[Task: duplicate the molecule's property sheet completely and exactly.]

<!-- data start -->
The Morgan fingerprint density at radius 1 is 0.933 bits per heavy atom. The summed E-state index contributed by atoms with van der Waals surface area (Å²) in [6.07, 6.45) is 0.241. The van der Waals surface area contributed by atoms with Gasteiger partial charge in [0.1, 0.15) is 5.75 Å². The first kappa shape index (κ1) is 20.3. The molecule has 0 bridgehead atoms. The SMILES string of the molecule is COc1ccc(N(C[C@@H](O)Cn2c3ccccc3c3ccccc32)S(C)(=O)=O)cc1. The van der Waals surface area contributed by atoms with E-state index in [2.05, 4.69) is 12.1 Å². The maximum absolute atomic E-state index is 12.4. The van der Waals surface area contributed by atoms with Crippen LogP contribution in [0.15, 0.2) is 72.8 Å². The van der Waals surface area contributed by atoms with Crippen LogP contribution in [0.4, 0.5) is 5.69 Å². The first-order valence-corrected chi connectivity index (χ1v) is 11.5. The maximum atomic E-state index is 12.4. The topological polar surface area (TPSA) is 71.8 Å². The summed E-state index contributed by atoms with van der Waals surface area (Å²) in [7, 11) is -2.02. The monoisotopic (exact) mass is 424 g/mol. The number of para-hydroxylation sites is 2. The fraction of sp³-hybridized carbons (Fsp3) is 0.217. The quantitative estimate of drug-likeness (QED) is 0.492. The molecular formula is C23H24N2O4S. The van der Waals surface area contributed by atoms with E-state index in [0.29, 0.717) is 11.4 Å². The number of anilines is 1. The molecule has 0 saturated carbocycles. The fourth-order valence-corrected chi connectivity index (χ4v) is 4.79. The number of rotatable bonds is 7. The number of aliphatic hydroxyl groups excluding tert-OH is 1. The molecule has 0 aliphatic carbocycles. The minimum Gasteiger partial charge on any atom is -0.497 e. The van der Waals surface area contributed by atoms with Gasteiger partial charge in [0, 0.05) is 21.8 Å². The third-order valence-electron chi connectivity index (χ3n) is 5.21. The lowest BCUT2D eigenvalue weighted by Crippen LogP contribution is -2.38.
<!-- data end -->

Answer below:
The Morgan fingerprint density at radius 1 is 0.933 bits per heavy atom. The summed E-state index contributed by atoms with van der Waals surface area (Å²) in [6.07, 6.45) is 0.241. The van der Waals surface area contributed by atoms with Gasteiger partial charge in [0.1, 0.15) is 5.75 Å². The first kappa shape index (κ1) is 20.3. The molecule has 0 bridgehead atoms. The SMILES string of the molecule is COc1ccc(N(C[C@@H](O)Cn2c3ccccc3c3ccccc32)S(C)(=O)=O)cc1. The van der Waals surface area contributed by atoms with E-state index in [2.05, 4.69) is 12.1 Å². The maximum absolute atomic E-state index is 12.4. The van der Waals surface area contributed by atoms with Crippen LogP contribution in [0.15, 0.2) is 72.8 Å². The van der Waals surface area contributed by atoms with Crippen LogP contribution in [0.4, 0.5) is 5.69 Å². The first-order valence-corrected chi connectivity index (χ1v) is 11.5. The maximum atomic E-state index is 12.4. The topological polar surface area (TPSA) is 71.8 Å². The summed E-state index contributed by atoms with van der Waals surface area (Å²) in [7, 11) is -2.02. The monoisotopic (exact) mass is 424 g/mol. The number of para-hydroxylation sites is 2. The fraction of sp³-hybridized carbons (Fsp3) is 0.217. The quantitative estimate of drug-likeness (QED) is 0.492. The molecular formula is C23H24N2O4S. The van der Waals surface area contributed by atoms with E-state index in [0.29, 0.717) is 11.4 Å². The number of anilines is 1. The molecule has 0 saturated carbocycles. The fourth-order valence-corrected chi connectivity index (χ4v) is 4.79. The number of rotatable bonds is 7. The number of aliphatic hydroxyl groups excluding tert-OH is 1. The molecule has 0 aliphatic carbocycles. The minimum Gasteiger partial charge on any atom is -0.497 e. The van der Waals surface area contributed by atoms with Gasteiger partial charge in [0, 0.05) is 21.8 Å². The third-order valence-electron chi connectivity index (χ3n) is 5.21. The lowest BCUT2D eigenvalue weighted by Crippen LogP contribution is -2.38.